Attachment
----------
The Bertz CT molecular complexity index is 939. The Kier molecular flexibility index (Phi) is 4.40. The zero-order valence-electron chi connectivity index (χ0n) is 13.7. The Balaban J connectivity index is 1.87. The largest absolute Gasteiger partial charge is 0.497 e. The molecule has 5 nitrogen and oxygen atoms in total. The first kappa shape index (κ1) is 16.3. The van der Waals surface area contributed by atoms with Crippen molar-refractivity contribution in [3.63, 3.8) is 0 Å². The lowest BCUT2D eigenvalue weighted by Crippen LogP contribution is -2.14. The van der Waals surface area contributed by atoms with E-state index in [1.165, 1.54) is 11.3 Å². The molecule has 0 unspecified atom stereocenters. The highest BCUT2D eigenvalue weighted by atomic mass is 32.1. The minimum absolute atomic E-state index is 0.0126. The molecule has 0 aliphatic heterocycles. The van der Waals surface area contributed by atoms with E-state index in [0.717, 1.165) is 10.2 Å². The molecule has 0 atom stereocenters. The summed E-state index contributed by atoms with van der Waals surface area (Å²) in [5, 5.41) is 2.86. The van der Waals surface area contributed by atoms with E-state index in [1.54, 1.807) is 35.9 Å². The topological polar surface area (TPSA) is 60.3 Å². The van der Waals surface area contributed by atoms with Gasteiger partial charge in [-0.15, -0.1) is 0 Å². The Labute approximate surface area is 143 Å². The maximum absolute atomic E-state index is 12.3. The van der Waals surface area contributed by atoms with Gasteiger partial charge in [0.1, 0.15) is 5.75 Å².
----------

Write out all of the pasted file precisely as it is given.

The Bertz CT molecular complexity index is 939. The Kier molecular flexibility index (Phi) is 4.40. The zero-order valence-electron chi connectivity index (χ0n) is 13.7. The Balaban J connectivity index is 1.87. The largest absolute Gasteiger partial charge is 0.497 e. The molecule has 5 nitrogen and oxygen atoms in total. The first kappa shape index (κ1) is 16.3. The van der Waals surface area contributed by atoms with Crippen molar-refractivity contribution in [3.63, 3.8) is 0 Å². The lowest BCUT2D eigenvalue weighted by Crippen LogP contribution is -2.14. The van der Waals surface area contributed by atoms with E-state index in [1.165, 1.54) is 11.3 Å². The molecule has 0 unspecified atom stereocenters. The highest BCUT2D eigenvalue weighted by atomic mass is 32.1. The minimum absolute atomic E-state index is 0.0126. The molecule has 0 aliphatic heterocycles. The van der Waals surface area contributed by atoms with E-state index in [0.717, 1.165) is 10.2 Å². The molecule has 0 atom stereocenters. The summed E-state index contributed by atoms with van der Waals surface area (Å²) in [5, 5.41) is 2.86. The van der Waals surface area contributed by atoms with E-state index in [1.54, 1.807) is 35.9 Å². The topological polar surface area (TPSA) is 60.3 Å². The van der Waals surface area contributed by atoms with Gasteiger partial charge in [-0.15, -0.1) is 0 Å². The Labute approximate surface area is 143 Å². The maximum absolute atomic E-state index is 12.3. The van der Waals surface area contributed by atoms with Gasteiger partial charge in [0.1, 0.15) is 5.75 Å².